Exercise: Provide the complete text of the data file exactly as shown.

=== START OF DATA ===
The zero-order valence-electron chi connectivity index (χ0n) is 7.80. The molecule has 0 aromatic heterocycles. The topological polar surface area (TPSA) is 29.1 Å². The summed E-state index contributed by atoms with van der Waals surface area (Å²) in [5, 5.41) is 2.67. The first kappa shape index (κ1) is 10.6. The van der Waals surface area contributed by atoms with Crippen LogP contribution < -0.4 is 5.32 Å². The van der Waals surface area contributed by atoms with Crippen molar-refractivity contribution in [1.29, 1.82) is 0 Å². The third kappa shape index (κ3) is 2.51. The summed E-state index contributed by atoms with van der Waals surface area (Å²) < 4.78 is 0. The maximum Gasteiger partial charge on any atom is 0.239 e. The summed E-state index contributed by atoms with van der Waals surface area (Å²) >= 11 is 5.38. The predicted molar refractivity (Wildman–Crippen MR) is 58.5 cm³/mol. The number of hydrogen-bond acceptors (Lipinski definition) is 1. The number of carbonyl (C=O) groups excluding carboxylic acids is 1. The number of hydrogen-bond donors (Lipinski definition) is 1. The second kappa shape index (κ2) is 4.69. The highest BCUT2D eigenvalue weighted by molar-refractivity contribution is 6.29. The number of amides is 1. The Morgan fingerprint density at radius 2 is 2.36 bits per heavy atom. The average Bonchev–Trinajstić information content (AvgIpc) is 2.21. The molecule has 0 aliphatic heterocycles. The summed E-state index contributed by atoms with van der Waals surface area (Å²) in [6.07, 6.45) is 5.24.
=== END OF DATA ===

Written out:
The zero-order valence-electron chi connectivity index (χ0n) is 7.80. The molecule has 0 aromatic heterocycles. The topological polar surface area (TPSA) is 29.1 Å². The summed E-state index contributed by atoms with van der Waals surface area (Å²) in [5, 5.41) is 2.67. The first kappa shape index (κ1) is 10.6. The van der Waals surface area contributed by atoms with Crippen LogP contribution < -0.4 is 5.32 Å². The van der Waals surface area contributed by atoms with Crippen molar-refractivity contribution in [1.29, 1.82) is 0 Å². The third kappa shape index (κ3) is 2.51. The summed E-state index contributed by atoms with van der Waals surface area (Å²) < 4.78 is 0. The maximum Gasteiger partial charge on any atom is 0.239 e. The summed E-state index contributed by atoms with van der Waals surface area (Å²) >= 11 is 5.38. The predicted molar refractivity (Wildman–Crippen MR) is 58.5 cm³/mol. The number of hydrogen-bond acceptors (Lipinski definition) is 1. The number of carbonyl (C=O) groups excluding carboxylic acids is 1. The number of hydrogen-bond donors (Lipinski definition) is 1. The second kappa shape index (κ2) is 4.69. The highest BCUT2D eigenvalue weighted by molar-refractivity contribution is 6.29. The number of amides is 1. The Morgan fingerprint density at radius 2 is 2.36 bits per heavy atom. The average Bonchev–Trinajstić information content (AvgIpc) is 2.21. The molecule has 0 aliphatic heterocycles. The summed E-state index contributed by atoms with van der Waals surface area (Å²) in [6.07, 6.45) is 5.24.